Mendelssohn’s symphony had a rocky history, too. Despite its numbering, it’s actually the second of Mendelssohn’s five symphonies for full orchestra (there are also a dozen for strings alone). What should have been the 1830 premiere was cancelled because of an unstable political situation. The next attempt at a performance, in Paris, was scotched after the first rehearsal because the orchestral members found it too academic—in part because of the touches of Bach-inspired counterpoint. Perhaps as a consequence, Mendelssohn eventually disowned the symphony, and it was only published after his death. Since then, it’s become one of Mendelssohn’s most beloved works. In fact, it’s one of the very few works that Symphoria has programmed twice in its five-year history.
In retrospect, the reaction of the earliest performers seems incomprehensible, since the work is anything but stuffy. Yes, Mendelssohn does start the symphony with an apparent quotation of the opening theme from the finale of the Jupiter Symphony, the most contrapuntally intricate work Mozart ever wrote; but Mozart’s contrapuntal whirlwind is hardly abstract, and in any case, Mendelssohn uses the theme to launch a movement that’s extremely dramatic, even stormy. The second movement has all the effervescence of the familiar Scherzo from A Midsummer Night’s Dream: and the brief third, almost entirely for strings (with a few woodwind interjections) has the spirit of Mendelssohn’s Songs without Words. Then, as the last note of the third movement is held in the cellos and basses, comes one of Mendelssohn’s most magical transitions. After a solo flute begins the theme of Luther’s chorale, other winds enter one by one to fill out the harmony; the ensemble swells further as the music progresses, with the full orchestra eventually joining in. This serves to introduce a brilliant movement where the chorale is treated to all sorts of imaginative workouts; and it ends with a brassy restatement that brings the symphony to a brilliant and joyful conclusion. Listening to the Mendelssohn Fifth today, without the shadow of its early failure, it’s hard to understand why the composer rejected it, but at least we can rejoice that he didn’t destroy it.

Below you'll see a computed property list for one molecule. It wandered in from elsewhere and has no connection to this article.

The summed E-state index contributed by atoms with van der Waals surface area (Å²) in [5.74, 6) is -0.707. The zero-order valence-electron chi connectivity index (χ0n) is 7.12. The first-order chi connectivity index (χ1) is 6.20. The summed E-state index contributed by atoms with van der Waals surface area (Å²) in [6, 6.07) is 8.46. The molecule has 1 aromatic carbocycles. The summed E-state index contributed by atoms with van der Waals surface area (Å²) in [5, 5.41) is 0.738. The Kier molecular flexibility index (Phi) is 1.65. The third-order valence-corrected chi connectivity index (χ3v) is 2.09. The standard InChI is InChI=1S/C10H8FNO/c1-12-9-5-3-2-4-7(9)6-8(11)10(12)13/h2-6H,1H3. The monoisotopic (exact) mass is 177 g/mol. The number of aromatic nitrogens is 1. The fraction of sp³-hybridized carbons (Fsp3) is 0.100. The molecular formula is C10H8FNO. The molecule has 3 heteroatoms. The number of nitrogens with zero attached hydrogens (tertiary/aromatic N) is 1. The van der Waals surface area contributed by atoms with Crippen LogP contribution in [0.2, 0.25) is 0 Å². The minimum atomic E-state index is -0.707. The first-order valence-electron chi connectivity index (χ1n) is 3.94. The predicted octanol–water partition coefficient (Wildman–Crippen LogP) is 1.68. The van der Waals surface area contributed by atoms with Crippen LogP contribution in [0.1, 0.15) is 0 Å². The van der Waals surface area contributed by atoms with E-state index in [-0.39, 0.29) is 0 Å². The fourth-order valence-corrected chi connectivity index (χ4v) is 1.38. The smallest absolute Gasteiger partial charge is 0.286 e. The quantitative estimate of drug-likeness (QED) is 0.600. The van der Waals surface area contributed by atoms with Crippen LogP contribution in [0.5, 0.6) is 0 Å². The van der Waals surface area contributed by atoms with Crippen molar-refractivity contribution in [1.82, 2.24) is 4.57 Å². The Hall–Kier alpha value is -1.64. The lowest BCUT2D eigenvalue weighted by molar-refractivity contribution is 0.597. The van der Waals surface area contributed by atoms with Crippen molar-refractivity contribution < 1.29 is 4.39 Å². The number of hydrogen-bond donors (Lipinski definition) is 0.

Peter J. Rabinowitz
Have any comments or questions? Please write to me at prabinowitz@ExperienceSymphoria.org